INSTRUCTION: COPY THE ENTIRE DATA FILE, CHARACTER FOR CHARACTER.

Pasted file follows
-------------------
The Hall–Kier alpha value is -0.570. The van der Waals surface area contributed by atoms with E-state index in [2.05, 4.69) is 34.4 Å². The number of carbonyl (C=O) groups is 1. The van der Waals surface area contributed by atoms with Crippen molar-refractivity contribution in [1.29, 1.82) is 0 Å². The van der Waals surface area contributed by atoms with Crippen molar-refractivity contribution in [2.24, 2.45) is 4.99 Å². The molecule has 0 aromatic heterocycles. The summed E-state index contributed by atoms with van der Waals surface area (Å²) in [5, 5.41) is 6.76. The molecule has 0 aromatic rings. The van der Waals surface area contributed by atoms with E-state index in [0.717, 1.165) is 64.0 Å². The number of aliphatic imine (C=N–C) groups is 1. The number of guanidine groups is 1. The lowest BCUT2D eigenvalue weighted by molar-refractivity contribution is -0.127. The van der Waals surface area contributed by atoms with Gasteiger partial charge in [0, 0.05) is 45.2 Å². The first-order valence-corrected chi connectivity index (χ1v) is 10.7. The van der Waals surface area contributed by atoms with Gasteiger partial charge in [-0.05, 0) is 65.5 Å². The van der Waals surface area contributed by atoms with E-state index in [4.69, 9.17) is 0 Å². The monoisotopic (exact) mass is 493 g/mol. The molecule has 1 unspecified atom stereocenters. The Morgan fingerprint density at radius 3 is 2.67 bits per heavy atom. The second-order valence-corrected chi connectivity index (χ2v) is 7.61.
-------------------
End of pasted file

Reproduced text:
The Hall–Kier alpha value is -0.570. The van der Waals surface area contributed by atoms with E-state index in [2.05, 4.69) is 34.4 Å². The number of carbonyl (C=O) groups is 1. The van der Waals surface area contributed by atoms with Crippen molar-refractivity contribution in [1.29, 1.82) is 0 Å². The van der Waals surface area contributed by atoms with Crippen molar-refractivity contribution in [2.24, 2.45) is 4.99 Å². The molecule has 0 aromatic heterocycles. The summed E-state index contributed by atoms with van der Waals surface area (Å²) in [5, 5.41) is 6.76. The molecule has 0 aromatic rings. The van der Waals surface area contributed by atoms with E-state index in [0.717, 1.165) is 64.0 Å². The number of aliphatic imine (C=N–C) groups is 1. The number of guanidine groups is 1. The lowest BCUT2D eigenvalue weighted by molar-refractivity contribution is -0.127. The van der Waals surface area contributed by atoms with Gasteiger partial charge in [0, 0.05) is 45.2 Å². The first-order valence-corrected chi connectivity index (χ1v) is 10.7. The van der Waals surface area contributed by atoms with Gasteiger partial charge in [-0.05, 0) is 65.5 Å². The van der Waals surface area contributed by atoms with E-state index in [4.69, 9.17) is 0 Å². The monoisotopic (exact) mass is 493 g/mol. The molecule has 1 unspecified atom stereocenters. The Morgan fingerprint density at radius 3 is 2.67 bits per heavy atom. The second-order valence-corrected chi connectivity index (χ2v) is 7.61.